Brynhildur Thorgeirsdottir: The Continuing Dialogue – Sculpture and Glass

Fred Tschida: Crossroads

Dana Zamecnikova: Mirroring

Mark Zirpel: Glass Works

DEMONSTRATORS

Hank Murta Adams: Hot Glass

Bennett Battaile: Flamework: Flameworked Stringer: All the Methods, Some of

the Madness

Mauro Bonaventura: Flamework: Men in the Tower

Daniel Clayman: Kilnwork Lecture/ Demonstration: Twenty Years of Casting Projects

Sam Drumgoole: Hot Glass: Living Glass

PRE- + POST-CONFERENCE WORKSHOPS

The Glass Art Society publicizes these workshops as a benefit to members. The workshops are not planned, organized,

or administered by GAS. For more information or to register, contact the appropriate school.

John Reyntiens:

Demonstration: Flat Glass:

Texture and How to Get It:

Slumping, Gilding, and Painting

Photo: “Evolution” Millennium

Window, 2000

Eric Goldschmidt: Flamework: A Contemporary American Take on Venetian Technique

André Gutgesell: Flamework: Play with Lines

Kazuyo Hashimoto: Flamework: Brilliant Woven Glass

Judy Hill: Kilnwork: Material as Metaphor, Using Clay and Glass: How These Materials

Are Used as I Make My Objects

Deborah Horrell: Kilnwork: Transforming Line into Form

10

Third Degree Glass Factory

Contact: Michael Hayes

5200 Delmar Blvd., St. Louis, MO

314.367.4527, www.stlglass.com

Pre-Conference Workshops:

Blown Abstract Forms

June 9 - 11 / Taught by Chuck Lopez

Move beyond the vessel to create blown glass sculpture

using a combination of traditional and innovative

techniques. Prerequisite: at least one year of recent

hot shop experience.

Two Techniques, One Goal:

Sand Casting and Glass Mosaic for the Artist

June 10 - 14 / Taught by John Drury

A fast-paced intensive workshop, approaching the

sculptural exploration and application of glass through

the employment of mosaic and sandcasting, with an

eye to creation as a reflection of self and place.

Figuratively in the Middle

June 12 - 14 / Taught by Richard Jolley

Bring the extremes into focus and decrease the distance

while working figuratively, using a variety of glass

sculpting techniques for personal expression.

Post-Conference Workshops:

Exploring the Middle: Painting within Hot Glass

June 18 - 20 / Taught by Bridget Boss

Painting and layering glass to create interesting

simple blown forms that include layered paint and

symbols. Prerequisite: basic glass knowledge.

Let’s Make Good Shapes

June 19 - 21 / Taught by David Levi

Intensive study of form and technique. Blow better

bubbles; add better bits. Prerequisite: two years hot

shop experience recommended.

Thinking in Glass, Working in Color

June 21 - 23 / Taught by Sam Drumgoole

Explore the fundamentals of glass with a focus on

various color applications including overlays, murrini,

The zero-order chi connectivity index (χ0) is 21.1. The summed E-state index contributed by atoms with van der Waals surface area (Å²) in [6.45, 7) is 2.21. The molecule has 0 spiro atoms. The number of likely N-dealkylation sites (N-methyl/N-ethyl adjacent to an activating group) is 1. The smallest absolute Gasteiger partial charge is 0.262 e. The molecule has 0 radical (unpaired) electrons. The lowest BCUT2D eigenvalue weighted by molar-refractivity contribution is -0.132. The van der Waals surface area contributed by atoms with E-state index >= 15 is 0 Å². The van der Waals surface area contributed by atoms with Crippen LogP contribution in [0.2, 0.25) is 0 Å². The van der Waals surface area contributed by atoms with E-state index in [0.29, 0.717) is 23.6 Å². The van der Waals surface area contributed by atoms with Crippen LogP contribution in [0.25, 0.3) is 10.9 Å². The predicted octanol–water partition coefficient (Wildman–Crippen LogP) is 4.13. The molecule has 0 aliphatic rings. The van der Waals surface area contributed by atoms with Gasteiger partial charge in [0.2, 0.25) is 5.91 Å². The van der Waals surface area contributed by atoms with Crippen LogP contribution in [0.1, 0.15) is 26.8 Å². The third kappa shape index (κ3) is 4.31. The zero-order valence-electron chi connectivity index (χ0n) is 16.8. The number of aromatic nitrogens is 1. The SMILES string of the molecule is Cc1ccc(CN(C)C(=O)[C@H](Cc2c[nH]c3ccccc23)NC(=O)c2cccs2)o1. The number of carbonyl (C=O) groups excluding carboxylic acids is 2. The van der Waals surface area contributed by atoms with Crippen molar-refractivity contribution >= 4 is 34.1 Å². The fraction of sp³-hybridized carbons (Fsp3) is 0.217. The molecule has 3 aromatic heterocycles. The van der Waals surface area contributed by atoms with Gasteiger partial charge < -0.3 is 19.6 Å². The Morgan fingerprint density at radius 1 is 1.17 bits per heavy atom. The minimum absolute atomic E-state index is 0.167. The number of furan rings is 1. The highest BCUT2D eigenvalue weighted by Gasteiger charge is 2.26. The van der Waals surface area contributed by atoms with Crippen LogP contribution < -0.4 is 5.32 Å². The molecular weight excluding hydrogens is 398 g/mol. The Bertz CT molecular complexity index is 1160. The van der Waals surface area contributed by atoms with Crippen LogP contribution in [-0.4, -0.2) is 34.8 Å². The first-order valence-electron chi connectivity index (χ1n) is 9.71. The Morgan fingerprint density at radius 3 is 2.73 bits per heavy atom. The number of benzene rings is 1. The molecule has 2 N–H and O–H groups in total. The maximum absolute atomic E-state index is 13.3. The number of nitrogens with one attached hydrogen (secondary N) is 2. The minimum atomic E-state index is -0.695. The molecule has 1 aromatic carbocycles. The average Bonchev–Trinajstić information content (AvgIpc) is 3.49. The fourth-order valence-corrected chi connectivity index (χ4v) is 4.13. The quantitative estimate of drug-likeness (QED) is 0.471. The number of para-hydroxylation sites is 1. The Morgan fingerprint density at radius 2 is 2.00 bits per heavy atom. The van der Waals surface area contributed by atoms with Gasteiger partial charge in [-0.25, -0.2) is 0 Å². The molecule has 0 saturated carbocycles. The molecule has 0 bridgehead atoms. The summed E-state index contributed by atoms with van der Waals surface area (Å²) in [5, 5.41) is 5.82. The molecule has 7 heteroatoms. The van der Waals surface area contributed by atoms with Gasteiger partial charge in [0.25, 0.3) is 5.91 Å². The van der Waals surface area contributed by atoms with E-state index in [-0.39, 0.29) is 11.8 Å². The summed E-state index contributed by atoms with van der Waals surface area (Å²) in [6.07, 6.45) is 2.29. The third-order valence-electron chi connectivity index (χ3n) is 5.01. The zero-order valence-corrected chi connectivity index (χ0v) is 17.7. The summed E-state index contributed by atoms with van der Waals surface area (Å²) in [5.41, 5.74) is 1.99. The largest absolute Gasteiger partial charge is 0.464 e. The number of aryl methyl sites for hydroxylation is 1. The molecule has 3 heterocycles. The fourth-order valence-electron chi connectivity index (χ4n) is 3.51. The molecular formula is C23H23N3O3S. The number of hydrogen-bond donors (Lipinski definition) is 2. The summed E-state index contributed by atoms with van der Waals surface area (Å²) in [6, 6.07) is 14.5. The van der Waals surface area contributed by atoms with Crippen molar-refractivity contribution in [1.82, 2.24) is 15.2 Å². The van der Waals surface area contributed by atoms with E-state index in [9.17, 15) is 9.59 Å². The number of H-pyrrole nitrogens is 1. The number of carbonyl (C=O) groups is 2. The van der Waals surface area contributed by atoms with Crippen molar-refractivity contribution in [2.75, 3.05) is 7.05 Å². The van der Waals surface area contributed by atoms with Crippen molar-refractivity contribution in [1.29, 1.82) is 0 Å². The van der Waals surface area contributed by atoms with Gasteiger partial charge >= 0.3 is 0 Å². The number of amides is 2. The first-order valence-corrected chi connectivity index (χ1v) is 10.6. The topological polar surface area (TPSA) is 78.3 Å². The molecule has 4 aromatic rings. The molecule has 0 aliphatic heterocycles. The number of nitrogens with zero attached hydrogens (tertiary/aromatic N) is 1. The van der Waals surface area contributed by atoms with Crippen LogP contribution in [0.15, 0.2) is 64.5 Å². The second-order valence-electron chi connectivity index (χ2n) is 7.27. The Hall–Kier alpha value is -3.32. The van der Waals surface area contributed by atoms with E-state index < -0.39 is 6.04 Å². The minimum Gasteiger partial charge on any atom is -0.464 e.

and bits. Prerequisite: basic glass knowledge.

Craft Alliance

Contact: Luanne Rimel

6640 Delmar Blvd., St. Louis, MO

314.725.1177, www.craftalliance.org

Pre-Conference Workshops:

Text and Imagery on Glass

June 10 - 11 / Taught by Susan Taylor Glasgow

Learn a variety of methods for applying images and text

onto glass with low- and high-fire glass enamels and

oven-fired paints.

Crazy Canes – A Glass Workshop

June 12 / Taught by Erin Taylor

Take your beads to the next level by learning to make

compound twist canes, working with color and overlays

to pull canes and explore a variety of decorative

techniques to incorporate into beads. Prerequisite:

prior glass experience.

Silver Core Glass Beads

June 13 - 14 / Taught by Deborah Katon and Peg Fetter

Learn to make colorful glass beads with large diameter

holes and coat the core with sterling silver tubing for a

dazzling effect.

Marble Making Workshop

June 14 / Taught by Greg Kramer

Make your own marbles by learning to heat hard glass

with a torch and rolling the glass into marble shapes–

from small to “shooter” size.

Post-Conference Workshops:

Beads Too Good To Be True!

June 18 / Taught by Karen Woodward

Back by popular demand, lampworking artist Karen

Woodward teaches how to create your favorite foods in

glass. Experience is helpful, but not necessary.

Five-day Glass Workshop

June 19 - 23 / Taught by Loren Stump

Course divided into three parts: murrine, sculptural

techniques, and encasement.

SURROUNDING EVENTS

DO U GLASS Hot Shop Open Studio

Wednesday, June 14, Noon - 6 pm or until the beer

is gone

Douglass School Art Place

900 Douglass St., Murphysboro, IL

618.687.3791, www.artapult.com, cam@artapult.com

Cameron Smith and Jan Thomas of DO U GLASS

Hot Shop invite you to visit their studio for open

glassblowing, a demonstration of their new casting

facility, and a visit by the ARTAPULT. The open studio

is held in conjunction with the Southern Illinois

University’s (SIU) Glassblowers reunion being hosted

by SIU-Carbondale. They are located in southern

Illinois two hours from St. Louis and six miles from

SIU-Carbondale.

Ché Rhodes:

Demonstration: Hot Glass: Abstract Blown Sculpture

Photo: Ché Rhodes with Jes Julius and Dan Cutrone

Loren Stump:

Demonstration: Flamework:

St. Louis Arch Commemorative

GAS Murrini